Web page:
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I know same here, I can't get a straight answer from anyone. This is a mess but I don't want to pay when I was getting it free all this time.

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Regular Contributor

I don't think we were getting anything for free.  We were paying for SilverSneakers as part of the health insurance package we were buying.  The presence of SilverSneakers made buying AARP-UHC insurance an attractive package.  In my case it was only a few weeks after beginning coverage with AARP-UHC that they changed what they were selling by removing SilverSneakers and replacing it with something that isn't nearly as good.  This changed my evaluation of the value of what I was purchasing through AARP-UHC from "attractive" to "unattractive".  Now I have the same package I used to have with AARP-UHC from Blue Cross - Blue Shield of Arizona for a little less money.  I came out of it okay, AARP-UHC loses my business and BCBS-AZ has a new customer.  Furthermore, I have no reason to renew my AARP membership.  I see only one loser in this situation.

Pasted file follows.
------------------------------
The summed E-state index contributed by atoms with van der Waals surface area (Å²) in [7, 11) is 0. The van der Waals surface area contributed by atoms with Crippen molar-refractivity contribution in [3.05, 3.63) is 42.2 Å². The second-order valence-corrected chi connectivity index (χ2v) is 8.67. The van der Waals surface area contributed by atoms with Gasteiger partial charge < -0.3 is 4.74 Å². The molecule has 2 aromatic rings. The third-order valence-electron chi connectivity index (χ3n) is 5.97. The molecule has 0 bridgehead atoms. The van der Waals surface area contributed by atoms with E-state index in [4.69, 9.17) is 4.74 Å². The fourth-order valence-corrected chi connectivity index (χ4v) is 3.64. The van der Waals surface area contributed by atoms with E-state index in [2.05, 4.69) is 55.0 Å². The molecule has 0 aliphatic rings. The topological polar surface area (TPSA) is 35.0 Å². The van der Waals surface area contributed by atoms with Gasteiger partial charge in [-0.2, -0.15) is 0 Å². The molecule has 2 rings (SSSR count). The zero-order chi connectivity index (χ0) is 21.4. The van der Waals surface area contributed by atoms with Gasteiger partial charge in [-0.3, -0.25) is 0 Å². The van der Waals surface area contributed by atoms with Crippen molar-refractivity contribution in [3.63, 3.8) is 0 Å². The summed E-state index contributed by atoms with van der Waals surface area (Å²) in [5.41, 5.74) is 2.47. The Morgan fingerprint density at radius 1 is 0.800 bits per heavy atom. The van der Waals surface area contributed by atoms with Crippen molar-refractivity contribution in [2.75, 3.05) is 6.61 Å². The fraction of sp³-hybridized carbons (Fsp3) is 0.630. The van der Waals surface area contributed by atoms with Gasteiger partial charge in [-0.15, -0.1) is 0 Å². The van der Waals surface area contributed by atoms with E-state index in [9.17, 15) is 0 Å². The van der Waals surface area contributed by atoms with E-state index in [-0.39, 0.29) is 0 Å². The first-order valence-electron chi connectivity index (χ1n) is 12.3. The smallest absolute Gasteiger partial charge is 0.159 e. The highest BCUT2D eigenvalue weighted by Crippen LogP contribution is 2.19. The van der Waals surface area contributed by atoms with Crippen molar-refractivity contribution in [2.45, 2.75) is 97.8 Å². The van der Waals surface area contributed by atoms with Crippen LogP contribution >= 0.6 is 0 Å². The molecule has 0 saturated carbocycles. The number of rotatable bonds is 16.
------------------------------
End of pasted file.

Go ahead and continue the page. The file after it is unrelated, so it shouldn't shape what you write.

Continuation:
The perks were part of the total package that AARP-UHC was offering.  Then they decided to change the package.  The result is a simple case of business economics.  Offer less value for the same price and you'll lose customers.

Regular Contributor

I, too switched away from UHC-AARP. I am disgusted with how they cancelled Silver Sneakers suddenly and without enough warning for many to change policies. I was able to switch to Medical Mutual AFTER the Dec 7 deadline because they have opened up a way to move over to them with NO health questions and open enrollment until I think June. If you are unhappy with this dirty trick, check into Medical Mutual now. I not only got Silver Sneakers back, but I am saving money every month!! Same Plan G, same great coverage. This applies to anyone who currrently has a Medicare supplement and wants to change to Med Mutual.